Posted by Caree Jackson Cotwright, PhD, RDN, Director of Nutrition Security and Health Equity, USDA Food and Nutrition Service
Almost a year and a half ago, Secretary of Agriculture Tom Vilsack outlined USDA’s focus on nutrition security, which builds on food security by emphasizing the co-existence of food insecurity and diet-related diseases and disparities. Put simply, nutrition security means having consistent and equitable access to healthy, safe, affordable foods essential to optimal health and well-being. It’s my honor and privilege to join this effort as the second director of nutrition security and health equity at the Food and Nutrition Service within USDA and lead the department’s approach to advancing food and nutrition security.
In this role, I will work to elevate the administration of USDA’s 16 nutrition assistance programs. These programs reach one in four Americans over the course of a year, and they are some of the most far-reaching, powerful tools in the federal government to help ensure that everyone — of all demographic groups and life stages—experiences nutrition security. Every day, USDA works hard (PDF, 792 KB) to connect nutritious foods to those most in need. Part of this work includes leveraging the momentum (PDF, 10.0 MB) of the historic White House Conference on Hunger, Nutrition, and Health and the corresponding National Strategy, which set ambitious goals to end hunger, improve nutrition and physical activity, and reduce diet-related diseases and disparities. We are also working to better integrate nutrition and health. Since hosting a National Summit this past fall, USDA has participated in three regional summits hosted by ProMedica and The Root Cause Coalition. We look forward to participating in their four remaining summits. We have learned so much about the power of integrating nutrition and health and the power of our partners in healthcare.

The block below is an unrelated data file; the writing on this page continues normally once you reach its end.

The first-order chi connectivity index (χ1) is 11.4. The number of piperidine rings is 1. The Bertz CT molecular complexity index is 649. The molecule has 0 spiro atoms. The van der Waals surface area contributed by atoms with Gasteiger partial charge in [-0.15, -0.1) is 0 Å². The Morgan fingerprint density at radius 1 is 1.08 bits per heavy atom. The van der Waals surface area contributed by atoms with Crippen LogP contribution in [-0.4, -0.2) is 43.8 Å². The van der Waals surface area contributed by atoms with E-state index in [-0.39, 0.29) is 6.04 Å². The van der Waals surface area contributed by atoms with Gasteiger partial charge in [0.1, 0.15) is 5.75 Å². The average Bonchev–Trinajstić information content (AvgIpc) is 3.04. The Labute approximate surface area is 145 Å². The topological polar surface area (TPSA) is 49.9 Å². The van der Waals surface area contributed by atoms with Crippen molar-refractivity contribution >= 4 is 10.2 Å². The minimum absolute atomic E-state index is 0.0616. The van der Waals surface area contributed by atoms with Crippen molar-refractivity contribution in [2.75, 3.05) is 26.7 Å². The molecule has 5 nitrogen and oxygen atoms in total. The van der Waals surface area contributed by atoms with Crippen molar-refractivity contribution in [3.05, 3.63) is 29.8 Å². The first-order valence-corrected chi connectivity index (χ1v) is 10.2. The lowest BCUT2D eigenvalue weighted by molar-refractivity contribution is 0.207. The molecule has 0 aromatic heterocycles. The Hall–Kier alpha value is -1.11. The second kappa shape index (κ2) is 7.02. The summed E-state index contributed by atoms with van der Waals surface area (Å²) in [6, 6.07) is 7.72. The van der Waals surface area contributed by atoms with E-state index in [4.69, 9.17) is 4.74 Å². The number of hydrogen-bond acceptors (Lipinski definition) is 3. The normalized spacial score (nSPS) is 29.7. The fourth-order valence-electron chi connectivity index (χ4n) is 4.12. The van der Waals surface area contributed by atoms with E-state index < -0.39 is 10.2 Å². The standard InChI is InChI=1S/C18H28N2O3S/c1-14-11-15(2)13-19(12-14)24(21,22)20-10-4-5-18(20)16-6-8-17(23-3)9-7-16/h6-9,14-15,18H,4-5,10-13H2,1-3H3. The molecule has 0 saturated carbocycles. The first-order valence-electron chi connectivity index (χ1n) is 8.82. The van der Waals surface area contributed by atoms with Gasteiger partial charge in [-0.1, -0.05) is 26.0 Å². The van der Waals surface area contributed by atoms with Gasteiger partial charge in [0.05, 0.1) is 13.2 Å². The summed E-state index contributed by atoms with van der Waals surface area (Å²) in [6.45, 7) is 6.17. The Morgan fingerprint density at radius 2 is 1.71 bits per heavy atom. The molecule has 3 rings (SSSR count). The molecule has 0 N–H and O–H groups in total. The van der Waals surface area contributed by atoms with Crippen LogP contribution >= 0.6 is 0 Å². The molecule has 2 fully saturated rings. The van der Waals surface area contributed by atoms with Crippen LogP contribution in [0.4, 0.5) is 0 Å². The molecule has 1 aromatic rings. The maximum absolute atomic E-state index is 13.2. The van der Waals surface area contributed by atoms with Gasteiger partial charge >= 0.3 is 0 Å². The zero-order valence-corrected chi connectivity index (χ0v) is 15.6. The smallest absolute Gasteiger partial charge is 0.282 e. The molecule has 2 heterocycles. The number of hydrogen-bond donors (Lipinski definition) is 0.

I am excited to work across our department and with our partners in government, non-government organizations, and people working in communities across America to continue building awareness of our efforts and identify opportunities for collaboration. This work includes building new and enhancing collaborative activities with our National MyPlate Strategic Partners, SNAP-Ed implementing agencies, and everyone committed to advancing food and nutrition security. I know these programs are key ingredients to our work ahead. I know this firsthand through my experience as a community engaged researcher, like when a parent told me their child requested broccoli and kiwi after participating in our SNAP-Ed supported programming. That’s the power of USDA programs!
Building on the momentum of this past year and half, we are excited to release a new video explaining USDA’s efforts to promote nutrition security. Please share this video to help spread the word about ways we are partnering to connect individuals, families, and communities across this country with foods that support optimal health and well-being. Everyone in this country deserves the opportunity the thrive. Let’s work together to reach the goals in our National Strategy and provide meaningful nutrition support for all.